We have all heard about Tamiflu being a good product to take within a couple of days of getting symptoms of a flu including the H1N1 flu but as you ca nimagine there are many products out there claiming to be cures for the flu that have never been tested.
There is a real hysteria out there and a lack of vaccination shots available it seems so I am sure that I am not the only guy looking for an alternative to a flu shot that will protect me and this will always lead to a bunch of shysters trying to seperate you from your money using fear as their tactic.
Since May 2009, FDA has warned more than 75 Web sites to stop the sale of more than 135 products with fraudulent H1N1 influenza virus claims. FDA urges consumers to be cautious of promotions or Internet sites offering products for sale that claim to diagnose, prevent, treat, cure, or lessen the effects of the 2009 H1N1 influenza virus.
The Food and Drug Administration (FDA) is informing consumers ofand protecting them againstpotential harm associated with unapproved products claiming to diagnose, prevent, or otherwise act against the 2009 H1N1 influenza virus.
Within the past two weeks, FDA has
- Urged caution regarding promotions and Internet sites offering products for sale that claim to diagnose, prevent, mitigate, treat or cure the H1N1 flu virus
- Enhanced efforts to warn about potentially deceptive H1N1 products, and encourage reporting of suspected criminal activity, with the release of an H1N1 flu fraud widget. This portable application is embedded in an agency Web page (www.fda.gov/NewsEvents/PublicHealthFocus/ucm186340.htm) and can be copied onto any other Web site or blog.
- With the Federal Trade Commission (FTC), issued a warning letter to a Web site marketing fraudulent supplements that claim to help prevent the spread of the H1N1 virus. The letter advises the site’s owners to discontinue marketing the products or face legal action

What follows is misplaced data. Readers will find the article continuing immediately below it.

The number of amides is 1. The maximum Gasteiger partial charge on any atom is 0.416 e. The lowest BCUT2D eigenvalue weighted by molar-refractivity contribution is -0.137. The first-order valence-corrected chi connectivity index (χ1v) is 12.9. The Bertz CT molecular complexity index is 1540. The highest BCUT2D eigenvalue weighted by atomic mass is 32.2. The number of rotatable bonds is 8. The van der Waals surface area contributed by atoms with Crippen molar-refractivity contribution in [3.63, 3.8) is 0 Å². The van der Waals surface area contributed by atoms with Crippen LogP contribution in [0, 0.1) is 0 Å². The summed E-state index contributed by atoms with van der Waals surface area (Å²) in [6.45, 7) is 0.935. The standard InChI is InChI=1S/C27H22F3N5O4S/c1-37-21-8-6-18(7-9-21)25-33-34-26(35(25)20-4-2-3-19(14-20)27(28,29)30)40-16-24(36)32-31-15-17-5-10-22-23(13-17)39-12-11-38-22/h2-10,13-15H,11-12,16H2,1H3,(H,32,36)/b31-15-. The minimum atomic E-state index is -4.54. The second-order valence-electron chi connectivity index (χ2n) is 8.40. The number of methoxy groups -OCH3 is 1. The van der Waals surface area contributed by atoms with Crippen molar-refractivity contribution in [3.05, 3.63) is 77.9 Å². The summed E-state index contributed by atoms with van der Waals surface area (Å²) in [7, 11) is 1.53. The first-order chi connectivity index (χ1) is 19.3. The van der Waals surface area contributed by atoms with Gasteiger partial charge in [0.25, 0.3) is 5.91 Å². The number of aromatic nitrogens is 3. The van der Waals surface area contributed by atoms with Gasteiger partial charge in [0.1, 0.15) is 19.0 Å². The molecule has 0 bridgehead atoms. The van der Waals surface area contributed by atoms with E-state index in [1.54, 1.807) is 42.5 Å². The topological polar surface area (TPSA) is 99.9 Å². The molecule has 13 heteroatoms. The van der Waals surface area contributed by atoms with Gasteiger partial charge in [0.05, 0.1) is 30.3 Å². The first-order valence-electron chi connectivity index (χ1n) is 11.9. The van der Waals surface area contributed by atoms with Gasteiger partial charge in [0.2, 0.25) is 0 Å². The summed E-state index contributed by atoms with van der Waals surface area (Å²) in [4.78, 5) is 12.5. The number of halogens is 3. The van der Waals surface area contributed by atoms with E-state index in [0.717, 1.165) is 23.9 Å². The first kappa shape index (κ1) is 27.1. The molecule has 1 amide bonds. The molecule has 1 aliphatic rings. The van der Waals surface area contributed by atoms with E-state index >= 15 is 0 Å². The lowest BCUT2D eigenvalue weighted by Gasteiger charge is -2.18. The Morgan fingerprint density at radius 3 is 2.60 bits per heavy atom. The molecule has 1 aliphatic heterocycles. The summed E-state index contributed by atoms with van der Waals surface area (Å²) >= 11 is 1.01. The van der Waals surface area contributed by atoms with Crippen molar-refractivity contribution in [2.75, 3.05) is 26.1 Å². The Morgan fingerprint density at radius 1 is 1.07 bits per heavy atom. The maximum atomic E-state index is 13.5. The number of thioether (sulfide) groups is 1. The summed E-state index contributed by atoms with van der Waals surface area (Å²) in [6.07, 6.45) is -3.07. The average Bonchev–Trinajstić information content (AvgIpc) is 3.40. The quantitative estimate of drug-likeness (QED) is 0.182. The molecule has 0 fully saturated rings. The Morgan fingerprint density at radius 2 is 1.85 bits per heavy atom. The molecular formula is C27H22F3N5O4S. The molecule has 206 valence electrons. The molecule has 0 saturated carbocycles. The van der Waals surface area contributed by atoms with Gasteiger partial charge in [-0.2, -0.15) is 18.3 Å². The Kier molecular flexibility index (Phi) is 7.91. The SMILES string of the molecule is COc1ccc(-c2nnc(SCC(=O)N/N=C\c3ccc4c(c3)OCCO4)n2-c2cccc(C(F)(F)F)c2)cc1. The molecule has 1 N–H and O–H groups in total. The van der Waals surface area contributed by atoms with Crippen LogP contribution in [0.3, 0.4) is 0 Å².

So be careful with new claims from existing products as well as new products that do not seem to make sense in the fight against the flu.
Here are a list of product claims that hte FDA has investigated with the Federal Trade Commission
In actions it announced in June 2009, FDA issued warning letters and advised operators of offending sites to immediately ensure that they weren’t marketing products intended to act against the H1N1 flu virus that have not been cleared, approved, or authorized by the agency.
Among the unapproved, uncleared, or unauthorized H1N1 flu products it targeted at that time were
- a shampoo said to protect against the H1N1 flu virus
- a dietary supplement said to protect infants and young children from contracting the virus
- a ‘new’ supplement said to cure H1N1 flu infection within four to eight hours
- a spray that claims to leave a layer of ionic silver on one’s hands that kills the flu virus
- several diagnostic tests that have not been approved to detect the H1N1 flu virus
- an electronic instrument whose sellers claim uses ‘photobiotic energy’ and ‘deeply penetrating mega-frequency life-force energy waves’ to strengthen the immune system and prevent symptoms associated with H1N1 viral infection